There’s a moment in the film 1941 when the invading Japanese are making off with a radiogram that they can’t fit into the turret of their submarine and one of them says: “We must find a way to make these things smaller”. Because that’s what they do – make things smaller. For the Japanese, the house is no exception. Notorious for making entire houses in tiny spaces where we in the West wouldn’t dare hold a conversation let alone lie down to sleep, the Japanese have mastered the art of ‘less is more’.
The NA House by Sou Fujimoto Architects, in a quiet neighbourhood in Tokyo, at 85m2 (on a 50m2 site) is small but not unusually tiny. What are tiny are the 21 individual floor plates at various heights that make up the house. What is unusual is the house’s transparency. The house is a playground of white structure and glass: small interconnecting platforms that unite to form a kind of tree house – if trees grew in such a rectilinear, modular fashion. The clients expressed a desire to “live as nomads within their own home”. The floating platforms create a sense of placelessness that delivers the nomadic but with it, perhaps, a restlessness, a frustration of never being located – a decidedly unhomely home.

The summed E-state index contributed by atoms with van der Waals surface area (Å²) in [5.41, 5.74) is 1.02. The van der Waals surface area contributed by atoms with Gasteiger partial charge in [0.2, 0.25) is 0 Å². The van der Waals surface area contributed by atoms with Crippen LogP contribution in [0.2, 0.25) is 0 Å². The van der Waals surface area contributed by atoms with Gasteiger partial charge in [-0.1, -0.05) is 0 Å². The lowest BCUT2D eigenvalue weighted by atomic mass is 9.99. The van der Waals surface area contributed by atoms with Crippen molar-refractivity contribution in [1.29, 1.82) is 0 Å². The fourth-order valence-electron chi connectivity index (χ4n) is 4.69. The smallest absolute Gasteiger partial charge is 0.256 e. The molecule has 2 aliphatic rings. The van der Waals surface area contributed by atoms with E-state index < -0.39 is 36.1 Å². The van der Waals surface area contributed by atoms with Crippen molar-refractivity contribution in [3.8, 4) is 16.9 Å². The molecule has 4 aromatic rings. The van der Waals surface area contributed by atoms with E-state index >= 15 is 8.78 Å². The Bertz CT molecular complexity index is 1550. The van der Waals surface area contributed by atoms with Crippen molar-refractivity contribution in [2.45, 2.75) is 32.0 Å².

The platforms range in size from 2.0 to 7.5m2 connected by short stairs, ladders and moveable steps – branches in effect. There is something oddly unnatural about this natural metaphor, which is hard to pin down. Perhaps it is the constraining act of regulating the tree into orthogonal modules, or the nervous exposure that such an expanse of glass encourages. Or maybe what is unnatural is the imposition of a Western sensibility on a Japanese architecture. What would I know? I’ve never lived in Japan. Or a tree.
Take a closer look at House NA in this short clip: